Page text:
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Why “It (Doesn’t) Get Better”


Recently, the ‘It Gets Better’ Campaign had been gaining steam throughout the media as many gay and lesbian celebrities provided YouTube videos for gay and lesbian teens experiencing bullying in schools. The primary purpose of the campaign is to tell those teens that it gets better as a tool to prevent suicide. Recent studies have found that lesbian teens are 7 times more likely to attempt suicide when compared to heterosexual teens. Gay teens are 3 to 4 times more likely to attempt suicide. So, why do I say ‘It ‘Doesn’t’ Get Better’. As a psychotherapist, professor, and professional school counselor in middle and high schools, I tend to have an alternate view to the campaigns of the moment. Developmentally, teens are very present oriented, poor decision makers, self-absorbed, and highly susceptible to the opinions and scrutiny of their peers. I have often heard adults (including teachers, school counselors, administrators, parents) telling these teens to just ‘hold on, it gets better’. However, these comments are often not accompanied by individual or group counseling, increased parental involvement, increased involvement in school and/or school activities and an all-around targeted approach to improve the teen’s social support. If we sit back, as adults, and think about what it was like for us when we were teens, how effective would it have been to hear a ‘grown-up’ tell us that it will ‘get better’? Especially when we feel like we are dying a little each day that we have to walk the halls of a school that could very likely be the bane of our existence? I remember being completely enveloped by my own pain as kids made fun of me for being the ‘new kid’. I want to clarify that I applaud celebrities for getting involved, however I am SCREAMING through the blogosphere that we ALL must do more to help our children make it through these hard times. Take your child’s complaints seriously. If you have made a formal complaint to the administration, made the teachers, school counselors, and even the school district aware of what is going on in school with your child, do not force your child to stay in a school that they perceive to be hell on earth. There are many different alternative methods of education. As a therapist, I feel strongly that victims of bullying should receive counseling to learn how to deal with these difficult situations. However, I do not believe that we should force our children to stay in an environment in which they are not receiving adequate support. We must move beyond just ‘telling’ our children that it will get better. We need to MAKE it happen.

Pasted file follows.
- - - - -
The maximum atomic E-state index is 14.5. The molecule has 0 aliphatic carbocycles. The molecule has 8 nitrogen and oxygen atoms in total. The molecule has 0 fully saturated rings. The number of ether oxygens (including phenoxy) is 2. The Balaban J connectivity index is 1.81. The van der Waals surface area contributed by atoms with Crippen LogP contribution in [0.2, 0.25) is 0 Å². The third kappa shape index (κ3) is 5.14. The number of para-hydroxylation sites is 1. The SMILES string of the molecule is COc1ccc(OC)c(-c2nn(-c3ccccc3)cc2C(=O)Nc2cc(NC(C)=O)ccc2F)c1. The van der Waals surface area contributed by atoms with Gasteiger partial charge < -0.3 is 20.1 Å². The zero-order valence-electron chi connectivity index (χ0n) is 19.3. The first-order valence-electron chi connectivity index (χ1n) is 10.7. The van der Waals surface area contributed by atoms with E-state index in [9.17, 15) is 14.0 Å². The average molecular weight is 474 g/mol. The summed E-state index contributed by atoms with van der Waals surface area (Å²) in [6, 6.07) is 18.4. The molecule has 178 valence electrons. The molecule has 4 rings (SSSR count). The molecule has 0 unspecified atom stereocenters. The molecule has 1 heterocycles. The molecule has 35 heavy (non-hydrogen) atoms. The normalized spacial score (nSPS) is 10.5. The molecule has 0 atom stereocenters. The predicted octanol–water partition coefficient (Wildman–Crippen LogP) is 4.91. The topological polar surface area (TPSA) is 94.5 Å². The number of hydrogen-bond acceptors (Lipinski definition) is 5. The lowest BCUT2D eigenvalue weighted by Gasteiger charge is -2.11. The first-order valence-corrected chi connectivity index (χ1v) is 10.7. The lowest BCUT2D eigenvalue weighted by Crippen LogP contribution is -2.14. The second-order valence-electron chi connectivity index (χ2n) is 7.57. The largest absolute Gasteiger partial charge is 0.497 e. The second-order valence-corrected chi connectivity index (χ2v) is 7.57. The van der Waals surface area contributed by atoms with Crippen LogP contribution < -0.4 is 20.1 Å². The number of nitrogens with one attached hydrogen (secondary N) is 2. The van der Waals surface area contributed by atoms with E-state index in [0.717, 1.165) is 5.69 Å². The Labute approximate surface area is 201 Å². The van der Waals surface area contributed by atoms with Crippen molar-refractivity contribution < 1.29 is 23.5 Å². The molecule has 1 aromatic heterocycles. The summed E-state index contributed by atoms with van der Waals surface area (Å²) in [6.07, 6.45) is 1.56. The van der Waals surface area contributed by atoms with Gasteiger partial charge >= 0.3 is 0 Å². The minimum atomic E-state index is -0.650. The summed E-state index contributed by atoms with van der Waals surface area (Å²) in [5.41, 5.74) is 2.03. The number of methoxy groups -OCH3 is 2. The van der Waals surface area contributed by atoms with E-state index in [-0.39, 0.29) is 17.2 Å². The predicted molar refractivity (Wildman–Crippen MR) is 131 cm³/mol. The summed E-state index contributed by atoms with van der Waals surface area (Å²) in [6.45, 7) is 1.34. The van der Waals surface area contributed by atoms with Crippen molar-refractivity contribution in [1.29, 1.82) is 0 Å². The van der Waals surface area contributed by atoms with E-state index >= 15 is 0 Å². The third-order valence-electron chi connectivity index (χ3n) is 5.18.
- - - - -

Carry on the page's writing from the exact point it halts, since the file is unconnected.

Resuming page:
Ask them about suicide, if you love them, you want to know..

Ask them, ‘Have you ever thought about committing suicide?” With the passing of Junior Seau, I have been thinking about the topic of suicide. Suicide is a topic that many of us consider taboo. We may think our loved ones may have considered it, but we are afraid to ask. Many think that by bringing it up we are ‘puttingĀ it in their heads’. This could not be further from the truth! If you think your loved one has been depressed, sad, not sleeping, changed their routine, etc, sit them down and ask them about how they are feeling. You can also ask, “Have you ever thought about committing suicide?”. You want to discuss if they have a means (“If you were to do it, how would you do it?”) and a plan (“Have you thought this through? When would you do it and where?). Many of us are afraid of having a conversation like this. Don’t get angry with the person if they say they have been thinking about it. You want to maintain an open line of communication and encourage them to come to you when they have these thoughts. If they do tell you they are feeling this way, immediately call a therapist. If you feel your loved one is in immediate danger, call 911.